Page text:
Regardless of their scope, their benefit to improving Australia’s system of representative democracy remains clear. As one of only twenty one nations requiring compulsory voting, all Australian electors stand to benefit from the enforcement of truth in political advertising [12]. Critically, their regulation of advertising reduces the barriers to reliable information for a large swathe of the voting population while encouraging active participation in a manner which supports and encourages debate on legitimate policy issues.


Australia’s adoption of the legislation will strengthen electoral processes in a manner which protects from populist rhetoric, harmful disinformation and the leaders which use these tactics for political gain.


Further, with the ongoing emergence of technologies including deepfakes, the number and complexity of dishonest political advertising will continue to grow [13]. While traditional methods of mis and dis information have typically been combated through analysis of authorised sources and statements by individuals, deepfake technology allows interfering parties the opportunity to obscure fact from fiction. Specifically, the rapid development in a subfield of AI concerning ‘General Adversarial Networks’ has dramatically improved the authenticity of deepfakes, thus making it increasingly easier for neural networks to connect our brain’s perception of the videos to their genuine creation [14].


While Federal elections to date have avoided their influence, Queensland’s 2020 state election revealed their problematic nature for future election campaigns. The distribution of a deepfake video by lobby group Advance Australia of the ex-State Premier Palaszczuk denouncing her party amassed up to one million views across platforms, reinforcing AI’s severe impacts on electoral processes [15].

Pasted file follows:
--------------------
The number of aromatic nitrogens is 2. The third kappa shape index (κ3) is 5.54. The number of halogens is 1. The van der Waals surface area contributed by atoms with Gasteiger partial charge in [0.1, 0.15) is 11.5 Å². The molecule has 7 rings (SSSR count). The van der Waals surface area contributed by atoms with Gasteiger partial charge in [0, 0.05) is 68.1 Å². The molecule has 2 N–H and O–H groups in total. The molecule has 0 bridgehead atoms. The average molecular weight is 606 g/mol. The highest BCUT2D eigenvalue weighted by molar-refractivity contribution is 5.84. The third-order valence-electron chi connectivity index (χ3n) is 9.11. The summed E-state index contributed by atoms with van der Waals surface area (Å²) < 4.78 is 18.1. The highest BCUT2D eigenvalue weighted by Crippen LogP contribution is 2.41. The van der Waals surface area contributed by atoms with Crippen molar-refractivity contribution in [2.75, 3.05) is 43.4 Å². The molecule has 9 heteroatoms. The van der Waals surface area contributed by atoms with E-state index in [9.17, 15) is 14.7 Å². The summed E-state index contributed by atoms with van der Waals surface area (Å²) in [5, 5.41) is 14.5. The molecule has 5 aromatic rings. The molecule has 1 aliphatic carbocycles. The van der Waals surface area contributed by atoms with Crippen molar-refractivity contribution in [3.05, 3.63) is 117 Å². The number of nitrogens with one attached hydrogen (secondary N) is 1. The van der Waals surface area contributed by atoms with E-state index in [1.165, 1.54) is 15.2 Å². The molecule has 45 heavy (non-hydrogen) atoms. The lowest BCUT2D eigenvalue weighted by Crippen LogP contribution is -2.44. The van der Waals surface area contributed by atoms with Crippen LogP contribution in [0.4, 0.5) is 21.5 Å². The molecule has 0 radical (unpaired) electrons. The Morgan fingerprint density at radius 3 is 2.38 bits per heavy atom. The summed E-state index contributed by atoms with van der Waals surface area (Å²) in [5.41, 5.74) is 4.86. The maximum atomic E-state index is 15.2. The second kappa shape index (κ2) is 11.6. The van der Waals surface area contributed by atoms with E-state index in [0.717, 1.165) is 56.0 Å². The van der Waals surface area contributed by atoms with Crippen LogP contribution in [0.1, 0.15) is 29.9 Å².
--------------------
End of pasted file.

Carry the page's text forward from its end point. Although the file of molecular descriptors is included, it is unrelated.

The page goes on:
Visiting Fellow at the ANU College of Law, Andrew Ray highlights the ‘very limited protections’ under Australia’s current electoral laws to deal with the threat of deepfake technology. In response, he supports legislation which increases responsibility on publishers and distributors to prevent dishonesty in political advertising to ensure the technologies proper use in future election campaigns [16].


Clearly, to safeguard Australia’s representative democracy, legislation regulating truth in political advertising that combats both existing methods of mis and dis information alongside those likely to emerge in the future must be introduced. Whether it materialises or becomes just another example of political dishonesty hangs precariously in the balance, though it remains certain that whatever decision is made will impact the integrity and honesty of Australia’s democracy far into the future.




 


Endnotes

[1] ‘Competition and Consumer Act (2010) s 18 (1) (Cth)’.

[2] ‘Commonwealth Electoral Amendment (Stop the Lies) Bill 2022’ , Zali Steggall’s Website, 28 November 2022.

[3] ‘Commonwealth Electoral Act (1918) s 329 (1) (Cth)’.

[4] Evans v Crichton-Browne (1981) 147 CLR 169. 

[5] ‘Explanatory Memorandum’ , Commonwealth Electoral Amendment (Stop The Lies) Bill 2022, 28 November 2022.

[6] ‘Exit Poll: Misinformation in the Federal Election Campaign’, The Australia Institute, June 2022.

[7] ‘Overwhelming support for truth in political advertising laws following referendum’ , The Australia Institute, 19 October 2023.

[8] ‘Peter Dutton says truth in political advertising ‘probably welcome’ but criticises Labor as scare campaign ‘experts’’ , Paul Karp, ‘The Guardian Australia’, 14 March 2024. 

[9] ‘Electoral Act (1985) s 113 (2) (South Australia)’.

[10] ‘Joint Annotated Submissions of the First Defendant and the Attorney-General of the Commonwealth in Zhang v Commissioner’, First Defendant and Attorney General, 9 December 2020.

[11] Cameron v Becker (1995) 64 SASR 238. 

[12] ‘Suffrage’, United States of America Central Intelligence Agency, 2024.

[13] ‘Deepfake democracy: Here's how modern elections could be decided by fake news’, Alexander Puutio, World Economic Forum, 5 October 2020.

[14] Ibid.

[15] ‘Disinformation and elections in the age of artificial intelligence’, Queensland Government, 29 February 2024.

[16] ‘Disinformation, Deepfakes and Democracies: The Need for Legislative Reform’, Andrew Ray, University of New South Wales Law Journal, 2021.